In this era of cost-cutting, it's good to hear about a growing demand for particular skill-set. In the case of financial technology, both Python and Scala are increasing in popularity. Unfortunately, due to a relative shortage of talent, banks are currently looking outside the financial sector for this expertise.
Recruiters are telling us that the likes of J.P Morgan, Morgan Stanley and Bank of America are hiring developers with an understanding of either Python or Scala - functional, rather than object-oriented, programming languages - to work on front office systems.
J.P. Morgan, in particular, uses Python for its Athena risk and trading systems, and is currently hiring developers for its Compute Backbone grid computing infrastructure.
"Three or four of the big investment banks have moved away from the historical trend of creating technology systems for technology's sake and are developing business aligned, cross asset systems for the business which means that functional programming is beginning to take over object oriented development," says Ed Ekins, head of the financial services technology practice at Twenty Recruitment.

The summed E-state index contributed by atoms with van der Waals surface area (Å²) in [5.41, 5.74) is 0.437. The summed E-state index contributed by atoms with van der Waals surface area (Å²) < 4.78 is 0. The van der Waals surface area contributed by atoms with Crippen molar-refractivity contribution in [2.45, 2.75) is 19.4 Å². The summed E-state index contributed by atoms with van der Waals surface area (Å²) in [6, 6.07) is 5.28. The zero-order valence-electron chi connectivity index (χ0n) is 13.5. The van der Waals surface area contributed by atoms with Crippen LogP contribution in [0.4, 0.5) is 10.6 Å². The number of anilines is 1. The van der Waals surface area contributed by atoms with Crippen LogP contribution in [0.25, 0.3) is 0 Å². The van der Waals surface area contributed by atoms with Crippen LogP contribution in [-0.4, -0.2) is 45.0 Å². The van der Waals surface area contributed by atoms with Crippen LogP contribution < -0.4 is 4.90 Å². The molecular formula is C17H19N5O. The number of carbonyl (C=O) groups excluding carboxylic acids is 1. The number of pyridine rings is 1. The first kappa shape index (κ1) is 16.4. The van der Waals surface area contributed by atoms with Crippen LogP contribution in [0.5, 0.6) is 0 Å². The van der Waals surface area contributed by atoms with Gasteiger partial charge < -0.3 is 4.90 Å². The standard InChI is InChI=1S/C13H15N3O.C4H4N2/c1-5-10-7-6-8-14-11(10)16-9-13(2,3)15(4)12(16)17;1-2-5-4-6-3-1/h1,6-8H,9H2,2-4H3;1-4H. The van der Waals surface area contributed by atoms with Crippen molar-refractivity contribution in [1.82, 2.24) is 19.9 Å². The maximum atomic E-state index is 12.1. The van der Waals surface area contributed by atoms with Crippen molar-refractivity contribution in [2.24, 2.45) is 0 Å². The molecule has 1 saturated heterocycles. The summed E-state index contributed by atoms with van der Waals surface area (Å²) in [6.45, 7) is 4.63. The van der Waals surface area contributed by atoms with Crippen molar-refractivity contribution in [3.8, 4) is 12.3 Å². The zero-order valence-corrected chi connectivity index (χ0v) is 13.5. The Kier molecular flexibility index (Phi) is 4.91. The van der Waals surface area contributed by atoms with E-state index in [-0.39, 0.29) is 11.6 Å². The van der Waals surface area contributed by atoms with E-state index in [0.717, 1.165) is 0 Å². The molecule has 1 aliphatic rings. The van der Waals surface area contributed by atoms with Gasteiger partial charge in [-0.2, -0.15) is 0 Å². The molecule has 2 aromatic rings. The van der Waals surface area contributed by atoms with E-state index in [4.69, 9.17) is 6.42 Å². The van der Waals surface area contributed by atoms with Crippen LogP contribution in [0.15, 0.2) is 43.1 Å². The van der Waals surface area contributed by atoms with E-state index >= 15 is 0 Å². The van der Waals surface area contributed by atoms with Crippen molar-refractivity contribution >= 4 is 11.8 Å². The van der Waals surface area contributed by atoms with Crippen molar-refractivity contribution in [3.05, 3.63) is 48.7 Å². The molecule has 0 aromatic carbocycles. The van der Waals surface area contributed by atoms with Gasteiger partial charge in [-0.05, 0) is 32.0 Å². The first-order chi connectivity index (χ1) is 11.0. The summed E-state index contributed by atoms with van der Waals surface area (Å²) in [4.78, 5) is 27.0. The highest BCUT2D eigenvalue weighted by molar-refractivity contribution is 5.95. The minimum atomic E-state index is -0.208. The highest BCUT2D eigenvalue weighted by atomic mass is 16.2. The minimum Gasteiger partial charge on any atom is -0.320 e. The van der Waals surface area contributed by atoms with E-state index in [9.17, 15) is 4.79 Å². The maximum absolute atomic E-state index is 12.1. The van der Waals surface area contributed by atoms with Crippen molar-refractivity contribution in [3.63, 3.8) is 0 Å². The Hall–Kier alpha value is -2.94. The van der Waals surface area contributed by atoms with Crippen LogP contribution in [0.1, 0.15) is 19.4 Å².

The majority of people with these programming skills are based outside of the financial sector, he adds. By switching across from pharmaceuticals or telecoms, there's the chance of increasing their salaries from 45k to around 70k.
"While someone from a completely different industry won't have the financial services sector knowledge, what they will have is the technical know - how to be able to impart the commercial application of a functional programming language," he says.
Most people switching across are therefore being taken on at a more senior level, suggests Ekins.
In the contract market, people with Python skills are bringing in around 500-600 a day, says Ben Cowan, director at recruiters Astbury Marsden.
"It's still a relatively niche skill-set and demand isn't astronomical, so rates are not as high as they could be," he says. "We're anticipating that more banks will soon be looking for this skill-set, however, and when competition heats up, contractors can start demanding higher day rates."